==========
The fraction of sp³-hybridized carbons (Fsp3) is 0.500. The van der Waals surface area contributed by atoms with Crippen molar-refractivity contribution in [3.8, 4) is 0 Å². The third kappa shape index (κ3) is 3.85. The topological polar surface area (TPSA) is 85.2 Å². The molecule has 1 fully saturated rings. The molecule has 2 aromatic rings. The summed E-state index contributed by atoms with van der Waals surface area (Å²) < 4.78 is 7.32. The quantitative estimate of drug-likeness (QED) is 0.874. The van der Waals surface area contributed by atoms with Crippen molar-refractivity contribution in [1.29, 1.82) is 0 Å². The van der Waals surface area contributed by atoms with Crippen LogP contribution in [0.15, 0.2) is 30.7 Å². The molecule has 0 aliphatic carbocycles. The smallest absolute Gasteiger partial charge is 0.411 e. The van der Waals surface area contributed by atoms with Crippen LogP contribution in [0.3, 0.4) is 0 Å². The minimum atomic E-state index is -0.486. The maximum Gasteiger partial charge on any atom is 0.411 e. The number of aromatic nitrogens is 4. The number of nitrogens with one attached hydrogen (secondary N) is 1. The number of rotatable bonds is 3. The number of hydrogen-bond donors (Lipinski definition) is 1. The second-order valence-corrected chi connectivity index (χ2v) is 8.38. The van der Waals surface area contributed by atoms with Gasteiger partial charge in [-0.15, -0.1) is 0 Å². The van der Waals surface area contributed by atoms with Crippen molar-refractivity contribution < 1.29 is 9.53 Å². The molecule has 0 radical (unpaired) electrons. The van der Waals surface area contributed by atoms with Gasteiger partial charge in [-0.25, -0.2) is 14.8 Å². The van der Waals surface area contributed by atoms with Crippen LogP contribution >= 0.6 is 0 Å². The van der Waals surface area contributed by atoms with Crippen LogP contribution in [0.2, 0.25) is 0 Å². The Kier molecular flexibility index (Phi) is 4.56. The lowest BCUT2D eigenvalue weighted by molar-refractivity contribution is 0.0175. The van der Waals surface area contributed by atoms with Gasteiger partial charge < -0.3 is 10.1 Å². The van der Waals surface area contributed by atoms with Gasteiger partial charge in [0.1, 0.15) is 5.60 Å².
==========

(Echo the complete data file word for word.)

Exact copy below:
The fraction of sp³-hybridized carbons (Fsp3) is 0.500. The van der Waals surface area contributed by atoms with Crippen molar-refractivity contribution in [3.8, 4) is 0 Å². The third kappa shape index (κ3) is 3.85. The topological polar surface area (TPSA) is 85.2 Å². The molecule has 1 fully saturated rings. The molecule has 2 aromatic rings. The summed E-state index contributed by atoms with van der Waals surface area (Å²) < 4.78 is 7.32. The quantitative estimate of drug-likeness (QED) is 0.874. The van der Waals surface area contributed by atoms with Crippen molar-refractivity contribution in [1.29, 1.82) is 0 Å². The van der Waals surface area contributed by atoms with Crippen LogP contribution in [0.15, 0.2) is 30.7 Å². The molecule has 0 aliphatic carbocycles. The smallest absolute Gasteiger partial charge is 0.411 e. The van der Waals surface area contributed by atoms with Crippen LogP contribution in [0.3, 0.4) is 0 Å². The minimum atomic E-state index is -0.486. The maximum Gasteiger partial charge on any atom is 0.411 e. The number of aromatic nitrogens is 4. The number of nitrogens with one attached hydrogen (secondary N) is 1. The number of rotatable bonds is 3. The number of hydrogen-bond donors (Lipinski definition) is 1. The second-order valence-corrected chi connectivity index (χ2v) is 8.38. The van der Waals surface area contributed by atoms with Gasteiger partial charge in [-0.15, -0.1) is 0 Å². The van der Waals surface area contributed by atoms with Crippen molar-refractivity contribution < 1.29 is 9.53 Å². The molecule has 0 radical (unpaired) electrons. The van der Waals surface area contributed by atoms with Gasteiger partial charge in [-0.25, -0.2) is 14.8 Å². The van der Waals surface area contributed by atoms with Crippen LogP contribution >= 0.6 is 0 Å². The van der Waals surface area contributed by atoms with Crippen LogP contribution in [0.2, 0.25) is 0 Å². The Kier molecular flexibility index (Phi) is 4.56. The lowest BCUT2D eigenvalue weighted by molar-refractivity contribution is 0.0175. The van der Waals surface area contributed by atoms with Gasteiger partial charge < -0.3 is 10.1 Å². The van der Waals surface area contributed by atoms with Gasteiger partial charge in [0.1, 0.15) is 5.60 Å².